Now let’s look at the all-important upload Controller that we will describe.

Here is the store method in the UploadController.php

/** * Stores the file and convert to array * @param Request $request * @return dumped data */ public function store(Request $request) { $fileName = date("m-d-y-H-i-s") . '.csv'; $path = $request->file('input_file')-&amp;gt;storeAs('uploads', $fileName); $items = $this->processCsv($path); dd($items); }

The first 2 lines in-store method creates a unique random file name and stores the files in the uploads folder of the S3 bucket with the generated file name. This is the only code needed to upload the file in the S3 bucket. When the code is deployed with the storage key as the bucket name, Vapor configures the default file driver as S3. So when the storeAs method is used the file automatically gets placed in the S3 bucket.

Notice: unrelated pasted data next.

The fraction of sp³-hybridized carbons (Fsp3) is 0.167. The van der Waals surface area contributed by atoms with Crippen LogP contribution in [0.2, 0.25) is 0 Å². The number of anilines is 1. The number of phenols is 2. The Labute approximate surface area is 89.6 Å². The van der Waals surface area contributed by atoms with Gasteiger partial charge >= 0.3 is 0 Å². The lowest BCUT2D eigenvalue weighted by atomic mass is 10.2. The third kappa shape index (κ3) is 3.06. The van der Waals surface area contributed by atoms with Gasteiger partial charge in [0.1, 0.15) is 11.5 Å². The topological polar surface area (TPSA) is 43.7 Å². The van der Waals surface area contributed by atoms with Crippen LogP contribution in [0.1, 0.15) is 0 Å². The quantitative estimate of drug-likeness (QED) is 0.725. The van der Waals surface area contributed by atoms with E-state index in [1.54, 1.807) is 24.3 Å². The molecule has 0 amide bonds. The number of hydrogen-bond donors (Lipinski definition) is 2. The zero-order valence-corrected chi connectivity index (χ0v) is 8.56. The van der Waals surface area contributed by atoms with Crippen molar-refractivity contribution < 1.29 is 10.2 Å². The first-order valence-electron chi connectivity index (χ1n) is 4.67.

Note:

But when you try in your local file system the file only gets placed in the storage directory since the local file system may have the default driver as ‘local’. You can configure your ‘.env’ file with the AWS configurations and default filesystem as S3 if you want to place the file in the S3 bucket from local.

Now let’s look at how to process the CSV file that we stored in the S3 bucket in the processCsv function.

/** * Process Csv File and convert to an array * @param string $path * @return array */ public function processCsv(string $path) { if (!Storage::exists($path)) { return false; } $csvFile = Storage::get($path); $csvData = $this->convertCsvToArray($csvFile); return $csvData; }